Sphingolipids (SLs) and ceramides play essential roles in membrane structure and cell signalling. They are found in yeast, plants, mammals and some bacteria (e.g. human microbiota). The microbiota has gained attention since be linked to maintaining human health. Recently, members of the microbiota (Bacteroides, P. gingivalis) have been shown to produce SLs that mediate interactions with host cells. In contrast to higher eukaryotes, very little is known about microbial SL biosynthesis, regulation and transport. To fully understand the molecular details of the SL-mediated microbiota/human interaction we must first decipher the mechanisms that govern the biosynthesis and metabolism of these molecules. Our hypothesis is that the microbes of the human microbiota make sphingolipids by a novel biosynthetic pathway that shares common elements derived from prokaryotes and eukaryotes.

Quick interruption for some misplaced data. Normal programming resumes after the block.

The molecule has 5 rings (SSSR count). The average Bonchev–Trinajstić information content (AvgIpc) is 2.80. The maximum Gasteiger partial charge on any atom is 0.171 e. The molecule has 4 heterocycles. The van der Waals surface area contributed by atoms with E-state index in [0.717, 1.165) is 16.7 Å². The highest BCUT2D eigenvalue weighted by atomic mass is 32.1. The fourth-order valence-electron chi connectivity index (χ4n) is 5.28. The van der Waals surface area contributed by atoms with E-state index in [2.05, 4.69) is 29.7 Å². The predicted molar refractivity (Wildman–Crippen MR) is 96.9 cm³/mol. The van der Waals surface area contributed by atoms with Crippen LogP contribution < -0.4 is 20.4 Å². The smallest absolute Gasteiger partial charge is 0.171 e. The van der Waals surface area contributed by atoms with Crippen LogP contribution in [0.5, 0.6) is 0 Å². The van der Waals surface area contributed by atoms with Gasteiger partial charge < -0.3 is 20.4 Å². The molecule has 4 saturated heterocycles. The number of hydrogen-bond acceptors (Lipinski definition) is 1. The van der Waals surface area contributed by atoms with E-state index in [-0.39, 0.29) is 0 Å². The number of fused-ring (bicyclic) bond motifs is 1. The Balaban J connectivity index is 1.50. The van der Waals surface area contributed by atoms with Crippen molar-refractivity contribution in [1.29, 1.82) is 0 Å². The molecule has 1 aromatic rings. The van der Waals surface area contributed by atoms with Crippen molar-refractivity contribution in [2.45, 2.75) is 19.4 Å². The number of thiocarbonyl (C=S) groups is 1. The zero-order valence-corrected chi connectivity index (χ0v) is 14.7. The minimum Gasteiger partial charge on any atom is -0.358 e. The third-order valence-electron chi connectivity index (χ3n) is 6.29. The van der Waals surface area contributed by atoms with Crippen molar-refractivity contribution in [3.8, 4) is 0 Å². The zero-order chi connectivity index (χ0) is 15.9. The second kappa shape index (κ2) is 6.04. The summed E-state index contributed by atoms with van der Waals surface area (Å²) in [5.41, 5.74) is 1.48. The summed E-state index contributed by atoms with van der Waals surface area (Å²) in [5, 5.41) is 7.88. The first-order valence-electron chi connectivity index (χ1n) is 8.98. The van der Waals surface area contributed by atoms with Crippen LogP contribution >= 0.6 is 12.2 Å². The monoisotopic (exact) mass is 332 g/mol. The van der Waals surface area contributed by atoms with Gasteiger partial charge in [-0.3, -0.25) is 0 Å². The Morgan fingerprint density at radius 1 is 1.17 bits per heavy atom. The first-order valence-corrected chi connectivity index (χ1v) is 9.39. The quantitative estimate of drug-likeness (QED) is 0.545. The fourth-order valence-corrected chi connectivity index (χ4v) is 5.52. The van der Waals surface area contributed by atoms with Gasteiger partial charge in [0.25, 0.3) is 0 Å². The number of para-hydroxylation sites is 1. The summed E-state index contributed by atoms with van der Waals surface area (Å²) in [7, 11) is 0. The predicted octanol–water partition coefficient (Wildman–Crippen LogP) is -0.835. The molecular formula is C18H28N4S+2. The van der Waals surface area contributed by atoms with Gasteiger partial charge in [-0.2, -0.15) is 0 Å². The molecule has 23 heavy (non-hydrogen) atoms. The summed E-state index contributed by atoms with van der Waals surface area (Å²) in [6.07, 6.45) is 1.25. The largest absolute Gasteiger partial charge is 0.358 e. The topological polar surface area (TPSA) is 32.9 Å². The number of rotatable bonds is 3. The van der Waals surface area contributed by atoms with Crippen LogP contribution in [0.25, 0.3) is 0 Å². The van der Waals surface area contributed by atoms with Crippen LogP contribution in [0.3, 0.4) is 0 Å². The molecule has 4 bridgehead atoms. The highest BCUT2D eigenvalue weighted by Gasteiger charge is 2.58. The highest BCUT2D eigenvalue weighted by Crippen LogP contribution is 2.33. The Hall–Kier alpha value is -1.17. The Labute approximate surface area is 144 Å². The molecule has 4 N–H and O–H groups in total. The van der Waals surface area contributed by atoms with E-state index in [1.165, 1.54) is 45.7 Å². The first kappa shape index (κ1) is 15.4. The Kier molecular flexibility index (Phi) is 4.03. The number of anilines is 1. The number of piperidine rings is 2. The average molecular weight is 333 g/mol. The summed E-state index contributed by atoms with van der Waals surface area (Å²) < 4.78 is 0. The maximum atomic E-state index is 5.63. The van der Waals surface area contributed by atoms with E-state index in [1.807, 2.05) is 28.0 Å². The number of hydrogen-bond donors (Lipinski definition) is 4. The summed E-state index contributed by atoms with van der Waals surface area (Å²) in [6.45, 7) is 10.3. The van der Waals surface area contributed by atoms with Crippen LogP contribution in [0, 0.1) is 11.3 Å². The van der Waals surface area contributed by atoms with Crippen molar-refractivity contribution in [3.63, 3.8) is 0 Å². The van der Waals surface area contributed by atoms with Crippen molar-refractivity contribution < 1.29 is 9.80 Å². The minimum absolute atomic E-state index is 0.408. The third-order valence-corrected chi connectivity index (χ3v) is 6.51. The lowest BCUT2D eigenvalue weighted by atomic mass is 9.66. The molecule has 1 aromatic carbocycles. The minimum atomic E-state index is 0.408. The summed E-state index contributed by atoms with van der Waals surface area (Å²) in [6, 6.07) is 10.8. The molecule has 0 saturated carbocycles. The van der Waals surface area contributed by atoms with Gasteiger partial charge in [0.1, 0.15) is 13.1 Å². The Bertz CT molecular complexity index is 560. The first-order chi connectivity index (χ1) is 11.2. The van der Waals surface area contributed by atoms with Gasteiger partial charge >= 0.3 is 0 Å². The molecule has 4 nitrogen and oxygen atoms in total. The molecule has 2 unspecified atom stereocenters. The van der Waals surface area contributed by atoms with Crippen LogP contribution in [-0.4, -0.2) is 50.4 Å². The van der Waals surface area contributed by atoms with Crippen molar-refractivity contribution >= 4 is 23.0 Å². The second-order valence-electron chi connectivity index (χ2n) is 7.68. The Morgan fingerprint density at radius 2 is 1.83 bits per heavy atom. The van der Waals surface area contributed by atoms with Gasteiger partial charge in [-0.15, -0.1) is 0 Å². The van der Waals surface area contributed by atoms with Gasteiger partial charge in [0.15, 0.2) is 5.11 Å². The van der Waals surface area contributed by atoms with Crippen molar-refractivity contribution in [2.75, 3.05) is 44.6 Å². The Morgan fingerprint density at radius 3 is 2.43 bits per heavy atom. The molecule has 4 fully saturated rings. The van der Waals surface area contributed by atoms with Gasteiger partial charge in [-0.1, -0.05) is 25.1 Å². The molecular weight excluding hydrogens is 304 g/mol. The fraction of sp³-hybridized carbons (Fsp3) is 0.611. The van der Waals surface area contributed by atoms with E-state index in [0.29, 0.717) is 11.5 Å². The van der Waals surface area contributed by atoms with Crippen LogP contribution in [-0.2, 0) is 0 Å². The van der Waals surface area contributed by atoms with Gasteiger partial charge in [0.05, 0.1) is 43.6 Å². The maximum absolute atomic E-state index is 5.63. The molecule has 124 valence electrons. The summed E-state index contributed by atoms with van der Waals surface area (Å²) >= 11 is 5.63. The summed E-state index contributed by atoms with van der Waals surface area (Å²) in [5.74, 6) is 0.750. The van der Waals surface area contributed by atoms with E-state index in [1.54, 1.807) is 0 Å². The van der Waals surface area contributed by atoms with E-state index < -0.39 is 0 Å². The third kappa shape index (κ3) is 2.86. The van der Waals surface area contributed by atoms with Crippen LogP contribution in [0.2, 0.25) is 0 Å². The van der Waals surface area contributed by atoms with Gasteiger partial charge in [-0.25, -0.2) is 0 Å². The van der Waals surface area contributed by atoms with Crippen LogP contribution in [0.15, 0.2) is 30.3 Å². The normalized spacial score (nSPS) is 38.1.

The chemical structure of a mature bacterial SL (such as galactosylceramide, GSL) suggests a concise biosynthetic pathway that draws precursors (amino acids, fatty acids and sugars) from primary metabolism. The microbiota GSL contains a diagnostic iso-Me branched fingerprint in the fatty acid moiety of the SLs. This suggests a number of key steps catalysed by a suite of interesting enzymes which will be the focus of our study. Specifically we will target three key steps in the pathway; firstly, the crucial enzyme serine palmitoyltransferase (SPT) that combines L-serine and fatty acids to form the SL backbone; secondly, identify the origin of the branched-chain fingerprint of microbiota SLs; and thirdly, characterise the enzyme that converts glucose 6-phosphate to inositol phosphate which generates complex inositol SLs in certain bacteria. In collaboration with experts in microbiology and structural biology we will use protein chemistry, enzyme assay, analytical chemistry, X-ray crystallography, genetic screens and mutagenesis as tools to deliver our aim to map bacterial SL biosynthesis.